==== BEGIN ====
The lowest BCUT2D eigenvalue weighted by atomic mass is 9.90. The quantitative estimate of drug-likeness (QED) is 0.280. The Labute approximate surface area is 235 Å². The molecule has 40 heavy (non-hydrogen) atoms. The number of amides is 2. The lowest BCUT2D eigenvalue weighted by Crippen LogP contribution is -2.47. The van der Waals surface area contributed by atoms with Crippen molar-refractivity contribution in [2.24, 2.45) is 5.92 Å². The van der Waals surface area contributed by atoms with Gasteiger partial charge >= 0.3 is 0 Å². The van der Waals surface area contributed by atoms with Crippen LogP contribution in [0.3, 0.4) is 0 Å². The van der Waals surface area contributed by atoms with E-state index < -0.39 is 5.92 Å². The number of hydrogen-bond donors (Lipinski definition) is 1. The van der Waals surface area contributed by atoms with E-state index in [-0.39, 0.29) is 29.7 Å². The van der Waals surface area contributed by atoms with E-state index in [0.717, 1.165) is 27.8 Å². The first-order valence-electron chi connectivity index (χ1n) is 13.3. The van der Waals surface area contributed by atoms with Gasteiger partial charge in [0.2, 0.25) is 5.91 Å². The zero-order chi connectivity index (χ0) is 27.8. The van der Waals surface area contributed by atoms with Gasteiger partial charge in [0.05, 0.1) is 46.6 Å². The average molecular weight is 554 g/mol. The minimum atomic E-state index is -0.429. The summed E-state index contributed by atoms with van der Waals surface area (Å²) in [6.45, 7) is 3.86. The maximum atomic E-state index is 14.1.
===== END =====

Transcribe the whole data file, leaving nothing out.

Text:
The lowest BCUT2D eigenvalue weighted by atomic mass is 9.90. The quantitative estimate of drug-likeness (QED) is 0.280. The Labute approximate surface area is 235 Å². The molecule has 40 heavy (non-hydrogen) atoms. The number of amides is 2. The lowest BCUT2D eigenvalue weighted by Crippen LogP contribution is -2.47. The van der Waals surface area contributed by atoms with Crippen molar-refractivity contribution in [2.24, 2.45) is 5.92 Å². The van der Waals surface area contributed by atoms with Gasteiger partial charge >= 0.3 is 0 Å². The van der Waals surface area contributed by atoms with Crippen LogP contribution in [0.3, 0.4) is 0 Å². The van der Waals surface area contributed by atoms with E-state index < -0.39 is 5.92 Å². The number of hydrogen-bond donors (Lipinski definition) is 1. The van der Waals surface area contributed by atoms with E-state index in [-0.39, 0.29) is 29.7 Å². The van der Waals surface area contributed by atoms with E-state index in [0.717, 1.165) is 27.8 Å². The first-order valence-electron chi connectivity index (χ1n) is 13.3. The van der Waals surface area contributed by atoms with Gasteiger partial charge in [0.2, 0.25) is 5.91 Å². The zero-order chi connectivity index (χ0) is 27.8. The van der Waals surface area contributed by atoms with Gasteiger partial charge in [0.05, 0.1) is 46.6 Å². The average molecular weight is 554 g/mol. The minimum atomic E-state index is -0.429. The summed E-state index contributed by atoms with van der Waals surface area (Å²) in [6.45, 7) is 3.86. The maximum atomic E-state index is 14.1.